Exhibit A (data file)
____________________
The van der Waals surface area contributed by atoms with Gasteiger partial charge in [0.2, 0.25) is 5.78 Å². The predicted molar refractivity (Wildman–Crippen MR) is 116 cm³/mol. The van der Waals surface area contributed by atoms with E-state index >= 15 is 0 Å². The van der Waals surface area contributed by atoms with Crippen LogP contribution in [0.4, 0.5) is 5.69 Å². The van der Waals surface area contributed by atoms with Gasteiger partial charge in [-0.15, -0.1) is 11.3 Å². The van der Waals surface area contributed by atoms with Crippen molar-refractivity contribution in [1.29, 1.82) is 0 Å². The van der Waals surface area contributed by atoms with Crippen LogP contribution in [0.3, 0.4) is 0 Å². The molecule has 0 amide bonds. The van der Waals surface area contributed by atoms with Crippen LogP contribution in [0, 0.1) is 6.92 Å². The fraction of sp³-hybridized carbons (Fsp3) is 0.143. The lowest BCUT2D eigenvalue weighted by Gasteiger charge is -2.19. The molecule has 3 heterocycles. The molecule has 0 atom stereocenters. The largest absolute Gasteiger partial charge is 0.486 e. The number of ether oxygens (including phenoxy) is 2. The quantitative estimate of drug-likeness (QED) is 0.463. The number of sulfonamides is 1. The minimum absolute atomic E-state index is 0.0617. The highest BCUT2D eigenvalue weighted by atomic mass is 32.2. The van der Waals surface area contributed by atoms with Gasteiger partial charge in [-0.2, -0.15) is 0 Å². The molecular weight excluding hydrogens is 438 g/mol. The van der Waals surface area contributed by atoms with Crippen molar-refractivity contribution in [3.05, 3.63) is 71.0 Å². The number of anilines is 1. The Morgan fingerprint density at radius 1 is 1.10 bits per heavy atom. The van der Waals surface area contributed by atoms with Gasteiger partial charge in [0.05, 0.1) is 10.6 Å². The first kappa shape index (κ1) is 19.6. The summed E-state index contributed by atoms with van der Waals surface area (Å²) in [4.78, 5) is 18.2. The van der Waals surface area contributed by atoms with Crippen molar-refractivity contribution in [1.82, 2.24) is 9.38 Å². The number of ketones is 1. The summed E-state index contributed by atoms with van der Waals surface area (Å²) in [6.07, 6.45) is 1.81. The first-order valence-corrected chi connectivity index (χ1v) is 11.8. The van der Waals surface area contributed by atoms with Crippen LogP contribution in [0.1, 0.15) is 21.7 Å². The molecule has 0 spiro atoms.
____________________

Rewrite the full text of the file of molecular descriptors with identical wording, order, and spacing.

The van der Waals surface area contributed by atoms with Gasteiger partial charge in [0.2, 0.25) is 5.78 Å². The predicted molar refractivity (Wildman–Crippen MR) is 116 cm³/mol. The van der Waals surface area contributed by atoms with E-state index >= 15 is 0 Å². The van der Waals surface area contributed by atoms with Crippen LogP contribution in [0.4, 0.5) is 5.69 Å². The van der Waals surface area contributed by atoms with Gasteiger partial charge in [-0.15, -0.1) is 11.3 Å². The van der Waals surface area contributed by atoms with Crippen molar-refractivity contribution in [1.29, 1.82) is 0 Å². The van der Waals surface area contributed by atoms with Crippen LogP contribution in [0.3, 0.4) is 0 Å². The molecule has 0 amide bonds. The van der Waals surface area contributed by atoms with Crippen LogP contribution in [0, 0.1) is 6.92 Å². The fraction of sp³-hybridized carbons (Fsp3) is 0.143. The lowest BCUT2D eigenvalue weighted by Gasteiger charge is -2.19. The molecule has 3 heterocycles. The molecule has 0 atom stereocenters. The largest absolute Gasteiger partial charge is 0.486 e. The number of ether oxygens (including phenoxy) is 2. The quantitative estimate of drug-likeness (QED) is 0.463. The number of sulfonamides is 1. The minimum absolute atomic E-state index is 0.0617. The highest BCUT2D eigenvalue weighted by atomic mass is 32.2. The van der Waals surface area contributed by atoms with Gasteiger partial charge in [-0.2, -0.15) is 0 Å². The molecular weight excluding hydrogens is 438 g/mol. The van der Waals surface area contributed by atoms with Crippen molar-refractivity contribution in [3.05, 3.63) is 71.0 Å². The number of anilines is 1. The Morgan fingerprint density at radius 1 is 1.10 bits per heavy atom. The van der Waals surface area contributed by atoms with Gasteiger partial charge in [0.05, 0.1) is 10.6 Å². The first kappa shape index (κ1) is 19.6. The summed E-state index contributed by atoms with van der Waals surface area (Å²) in [4.78, 5) is 18.2. The van der Waals surface area contributed by atoms with Crippen molar-refractivity contribution in [1.82, 2.24) is 9.38 Å². The number of ketones is 1. The summed E-state index contributed by atoms with van der Waals surface area (Å²) in [6.07, 6.45) is 1.81. The first-order valence-corrected chi connectivity index (χ1v) is 11.8. The van der Waals surface area contributed by atoms with Crippen LogP contribution in [0.1, 0.15) is 21.7 Å². The molecule has 0 spiro atoms.